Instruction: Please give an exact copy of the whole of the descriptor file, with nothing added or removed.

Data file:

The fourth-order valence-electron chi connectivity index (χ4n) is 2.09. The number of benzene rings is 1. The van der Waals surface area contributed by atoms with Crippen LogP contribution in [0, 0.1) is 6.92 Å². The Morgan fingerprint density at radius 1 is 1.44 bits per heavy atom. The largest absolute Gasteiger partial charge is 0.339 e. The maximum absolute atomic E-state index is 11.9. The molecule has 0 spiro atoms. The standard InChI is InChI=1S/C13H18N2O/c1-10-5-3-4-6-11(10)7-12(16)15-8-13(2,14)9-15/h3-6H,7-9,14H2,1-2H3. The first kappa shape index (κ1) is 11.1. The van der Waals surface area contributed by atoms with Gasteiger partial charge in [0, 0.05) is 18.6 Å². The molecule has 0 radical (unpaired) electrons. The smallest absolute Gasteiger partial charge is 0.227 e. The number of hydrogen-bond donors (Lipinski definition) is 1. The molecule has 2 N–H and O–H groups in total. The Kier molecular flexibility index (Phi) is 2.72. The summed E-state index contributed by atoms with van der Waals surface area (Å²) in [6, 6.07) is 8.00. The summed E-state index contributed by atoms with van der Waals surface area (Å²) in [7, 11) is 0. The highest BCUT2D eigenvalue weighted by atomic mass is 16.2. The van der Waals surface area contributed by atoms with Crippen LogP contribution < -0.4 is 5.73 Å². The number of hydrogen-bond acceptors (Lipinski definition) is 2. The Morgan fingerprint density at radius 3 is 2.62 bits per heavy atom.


The fourth-order valence-electron chi connectivity index (χ4n) is 2.09. The number of benzene rings is 1. The van der Waals surface area contributed by atoms with Crippen LogP contribution in [0, 0.1) is 6.92 Å². The Morgan fingerprint density at radius 1 is 1.44 bits per heavy atom. The largest absolute Gasteiger partial charge is 0.339 e. The maximum absolute atomic E-state index is 11.9. The molecule has 0 spiro atoms. The standard InChI is InChI=1S/C13H18N2O/c1-10-5-3-4-6-11(10)7-12(16)15-8-13(2,14)9-15/h3-6H,7-9,14H2,1-2H3. The first kappa shape index (κ1) is 11.1. The van der Waals surface area contributed by atoms with Gasteiger partial charge in [0, 0.05) is 18.6 Å². The molecule has 0 radical (unpaired) electrons. The smallest absolute Gasteiger partial charge is 0.227 e. The number of hydrogen-bond donors (Lipinski definition) is 1. The molecule has 2 N–H and O–H groups in total. The Kier molecular flexibility index (Phi) is 2.72. The summed E-state index contributed by atoms with van der Waals surface area (Å²) in [6, 6.07) is 8.00. The summed E-state index contributed by atoms with van der Waals surface area (Å²) in [7, 11) is 0. The highest BCUT2D eigenvalue weighted by atomic mass is 16.2. The van der Waals surface area contributed by atoms with Crippen LogP contribution < -0.4 is 5.73 Å². The number of hydrogen-bond acceptors (Lipinski definition) is 2. The Morgan fingerprint density at radius 3 is 2.62 bits per heavy atom.